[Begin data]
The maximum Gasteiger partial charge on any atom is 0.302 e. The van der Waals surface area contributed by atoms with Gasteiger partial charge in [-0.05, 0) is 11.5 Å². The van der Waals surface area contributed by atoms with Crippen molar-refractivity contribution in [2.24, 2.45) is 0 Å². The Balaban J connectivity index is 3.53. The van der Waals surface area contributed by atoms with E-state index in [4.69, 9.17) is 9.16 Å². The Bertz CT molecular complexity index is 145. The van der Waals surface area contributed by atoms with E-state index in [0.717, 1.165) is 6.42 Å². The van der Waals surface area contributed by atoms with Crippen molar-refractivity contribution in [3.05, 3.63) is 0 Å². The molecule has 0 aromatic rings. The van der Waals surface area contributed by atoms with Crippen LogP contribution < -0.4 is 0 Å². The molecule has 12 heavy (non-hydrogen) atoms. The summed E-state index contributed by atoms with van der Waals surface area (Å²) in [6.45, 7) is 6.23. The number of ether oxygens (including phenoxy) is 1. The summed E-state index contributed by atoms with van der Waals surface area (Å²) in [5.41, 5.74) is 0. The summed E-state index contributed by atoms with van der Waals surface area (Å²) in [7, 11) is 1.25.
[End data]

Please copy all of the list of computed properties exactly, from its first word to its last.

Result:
The maximum Gasteiger partial charge on any atom is 0.302 e. The van der Waals surface area contributed by atoms with Gasteiger partial charge in [-0.05, 0) is 11.5 Å². The van der Waals surface area contributed by atoms with Crippen molar-refractivity contribution in [2.24, 2.45) is 0 Å². The Balaban J connectivity index is 3.53. The van der Waals surface area contributed by atoms with E-state index in [4.69, 9.17) is 9.16 Å². The Bertz CT molecular complexity index is 145. The van der Waals surface area contributed by atoms with E-state index in [0.717, 1.165) is 6.42 Å². The van der Waals surface area contributed by atoms with Crippen molar-refractivity contribution in [3.05, 3.63) is 0 Å². The molecule has 0 aromatic rings. The van der Waals surface area contributed by atoms with Crippen LogP contribution < -0.4 is 0 Å². The molecule has 12 heavy (non-hydrogen) atoms. The summed E-state index contributed by atoms with van der Waals surface area (Å²) in [6.45, 7) is 6.23. The number of ether oxygens (including phenoxy) is 1. The summed E-state index contributed by atoms with van der Waals surface area (Å²) in [5.41, 5.74) is 0. The summed E-state index contributed by atoms with van der Waals surface area (Å²) in [7, 11) is 1.25.